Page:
Tomie dePaola: In the ‘70s when I was teaching at a college, we were required to attend faculty meetings. I always sat in the back with a yellow legal pad. Everyone thought I was taking notes. At one meeting a doodle appeared of a little lady with a big nose and a big chin. I named her Strega Nona, and the rest is history. Speaking of history, how will you be celebrating the third annual Very Hungry Caterpillar Day this year?

Eric Carle: On The Very Hungry Caterpillar Day, March 20th, I will probably be at home with my wife, Bobbie (I am a bit of a hermit, actually). But I will be saying a little toast to the caterpillar for whom I have a special place in my heart. And speaking of holidays, isn’t your favorite holiday Christmas. Do you have a special Christmas memory?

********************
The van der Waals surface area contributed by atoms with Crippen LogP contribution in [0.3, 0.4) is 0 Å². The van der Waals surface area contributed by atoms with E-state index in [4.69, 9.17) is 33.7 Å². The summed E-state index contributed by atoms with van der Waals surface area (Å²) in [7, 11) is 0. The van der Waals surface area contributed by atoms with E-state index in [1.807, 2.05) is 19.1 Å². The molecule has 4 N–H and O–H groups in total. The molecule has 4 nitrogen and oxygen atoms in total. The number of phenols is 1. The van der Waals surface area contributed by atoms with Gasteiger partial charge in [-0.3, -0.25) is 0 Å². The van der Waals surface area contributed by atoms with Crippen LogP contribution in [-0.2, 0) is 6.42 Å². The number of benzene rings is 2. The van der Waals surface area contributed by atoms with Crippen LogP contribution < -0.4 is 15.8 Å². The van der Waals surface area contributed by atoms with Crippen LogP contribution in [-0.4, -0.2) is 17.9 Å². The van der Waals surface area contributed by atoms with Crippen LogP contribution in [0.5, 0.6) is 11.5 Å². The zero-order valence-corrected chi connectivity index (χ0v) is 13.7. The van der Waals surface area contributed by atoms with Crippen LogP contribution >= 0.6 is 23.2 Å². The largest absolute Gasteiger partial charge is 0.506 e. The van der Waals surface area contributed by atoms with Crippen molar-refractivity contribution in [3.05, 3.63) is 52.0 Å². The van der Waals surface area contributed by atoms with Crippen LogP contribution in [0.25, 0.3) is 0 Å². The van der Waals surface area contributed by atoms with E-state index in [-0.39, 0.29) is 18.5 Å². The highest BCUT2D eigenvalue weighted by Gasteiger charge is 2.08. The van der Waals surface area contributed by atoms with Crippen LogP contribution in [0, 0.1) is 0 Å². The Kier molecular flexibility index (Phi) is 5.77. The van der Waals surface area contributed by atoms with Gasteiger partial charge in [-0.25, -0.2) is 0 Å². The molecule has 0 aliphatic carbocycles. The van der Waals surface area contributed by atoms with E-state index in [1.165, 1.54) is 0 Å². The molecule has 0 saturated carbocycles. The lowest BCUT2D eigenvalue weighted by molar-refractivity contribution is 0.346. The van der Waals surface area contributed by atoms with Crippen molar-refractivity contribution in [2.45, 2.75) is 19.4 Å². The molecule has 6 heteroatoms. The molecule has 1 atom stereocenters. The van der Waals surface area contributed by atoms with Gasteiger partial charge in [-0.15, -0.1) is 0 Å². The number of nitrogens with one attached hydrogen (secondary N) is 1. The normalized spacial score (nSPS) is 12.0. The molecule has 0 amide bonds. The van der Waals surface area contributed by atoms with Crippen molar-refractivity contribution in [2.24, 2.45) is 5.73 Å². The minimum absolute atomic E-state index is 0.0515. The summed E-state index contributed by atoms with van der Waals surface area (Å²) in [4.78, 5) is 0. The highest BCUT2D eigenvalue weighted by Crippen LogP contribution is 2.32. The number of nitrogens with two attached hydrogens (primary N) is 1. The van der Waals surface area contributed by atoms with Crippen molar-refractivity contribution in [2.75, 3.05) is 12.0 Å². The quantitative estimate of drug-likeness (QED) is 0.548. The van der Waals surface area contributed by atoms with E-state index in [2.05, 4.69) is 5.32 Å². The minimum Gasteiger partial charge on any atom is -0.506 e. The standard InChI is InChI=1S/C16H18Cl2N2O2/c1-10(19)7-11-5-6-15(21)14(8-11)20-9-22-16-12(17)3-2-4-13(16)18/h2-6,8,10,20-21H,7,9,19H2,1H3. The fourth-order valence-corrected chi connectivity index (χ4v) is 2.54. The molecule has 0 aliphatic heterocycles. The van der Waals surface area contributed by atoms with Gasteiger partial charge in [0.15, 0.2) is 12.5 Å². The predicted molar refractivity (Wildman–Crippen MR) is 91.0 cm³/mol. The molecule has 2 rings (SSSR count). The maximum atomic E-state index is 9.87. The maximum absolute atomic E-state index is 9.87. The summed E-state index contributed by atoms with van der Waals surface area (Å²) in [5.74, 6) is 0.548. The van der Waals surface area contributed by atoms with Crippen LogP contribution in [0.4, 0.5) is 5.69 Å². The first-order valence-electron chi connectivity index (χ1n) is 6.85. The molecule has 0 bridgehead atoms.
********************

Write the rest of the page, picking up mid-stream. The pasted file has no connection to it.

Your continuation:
Tomie dePaola: Christmas is my favorite holiday. My favorite Christmas was the one when I received tons and tons of art supplies: everything from an easel to paints, pads and pads of paper, and “how to draw” books.

(retrieved from Amazon Mon, 30 Sep 2013 13:37:20 -0400)

(see all 5 descriptions)

When Strega Nona leaves him alone with her magic pasta pot, Big Anthony is determined to show the townspeople how it works.

(summary from another edition)

» see all 4 descriptions